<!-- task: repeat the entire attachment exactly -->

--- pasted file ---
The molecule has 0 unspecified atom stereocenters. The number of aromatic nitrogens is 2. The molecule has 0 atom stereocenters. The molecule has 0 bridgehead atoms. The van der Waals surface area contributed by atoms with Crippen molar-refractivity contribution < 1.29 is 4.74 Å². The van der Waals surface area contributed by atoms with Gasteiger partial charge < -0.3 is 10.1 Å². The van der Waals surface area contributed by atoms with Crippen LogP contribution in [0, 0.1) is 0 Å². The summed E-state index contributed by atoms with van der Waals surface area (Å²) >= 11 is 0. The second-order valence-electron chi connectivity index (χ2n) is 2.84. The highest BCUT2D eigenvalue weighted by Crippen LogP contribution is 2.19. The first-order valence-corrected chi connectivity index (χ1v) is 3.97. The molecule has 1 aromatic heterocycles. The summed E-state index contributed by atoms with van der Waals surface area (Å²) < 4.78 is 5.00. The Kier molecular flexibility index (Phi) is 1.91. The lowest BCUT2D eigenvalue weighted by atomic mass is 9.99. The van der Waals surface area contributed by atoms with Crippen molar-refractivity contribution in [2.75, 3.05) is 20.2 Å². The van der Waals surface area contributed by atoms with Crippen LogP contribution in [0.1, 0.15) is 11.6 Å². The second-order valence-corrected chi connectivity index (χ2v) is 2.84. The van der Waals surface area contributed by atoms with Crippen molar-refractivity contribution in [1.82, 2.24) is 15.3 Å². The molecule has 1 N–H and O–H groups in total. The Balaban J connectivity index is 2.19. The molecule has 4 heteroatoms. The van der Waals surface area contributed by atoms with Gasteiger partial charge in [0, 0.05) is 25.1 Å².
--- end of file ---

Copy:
The molecule has 0 unspecified atom stereocenters. The number of aromatic nitrogens is 2. The molecule has 0 atom stereocenters. The molecule has 0 bridgehead atoms. The van der Waals surface area contributed by atoms with Crippen molar-refractivity contribution < 1.29 is 4.74 Å². The van der Waals surface area contributed by atoms with Gasteiger partial charge < -0.3 is 10.1 Å². The van der Waals surface area contributed by atoms with Crippen LogP contribution in [0, 0.1) is 0 Å². The summed E-state index contributed by atoms with van der Waals surface area (Å²) >= 11 is 0. The second-order valence-electron chi connectivity index (χ2n) is 2.84. The highest BCUT2D eigenvalue weighted by Crippen LogP contribution is 2.19. The first-order valence-corrected chi connectivity index (χ1v) is 3.97. The molecule has 1 aromatic heterocycles. The summed E-state index contributed by atoms with van der Waals surface area (Å²) < 4.78 is 5.00. The Kier molecular flexibility index (Phi) is 1.91. The lowest BCUT2D eigenvalue weighted by atomic mass is 9.99. The van der Waals surface area contributed by atoms with Crippen molar-refractivity contribution in [2.75, 3.05) is 20.2 Å². The van der Waals surface area contributed by atoms with Crippen LogP contribution in [0.1, 0.15) is 11.6 Å². The second-order valence-corrected chi connectivity index (χ2v) is 2.84. The van der Waals surface area contributed by atoms with Crippen molar-refractivity contribution in [1.82, 2.24) is 15.3 Å². The molecule has 1 N–H and O–H groups in total. The Balaban J connectivity index is 2.19. The molecule has 4 heteroatoms. The van der Waals surface area contributed by atoms with Gasteiger partial charge in [0, 0.05) is 25.1 Å².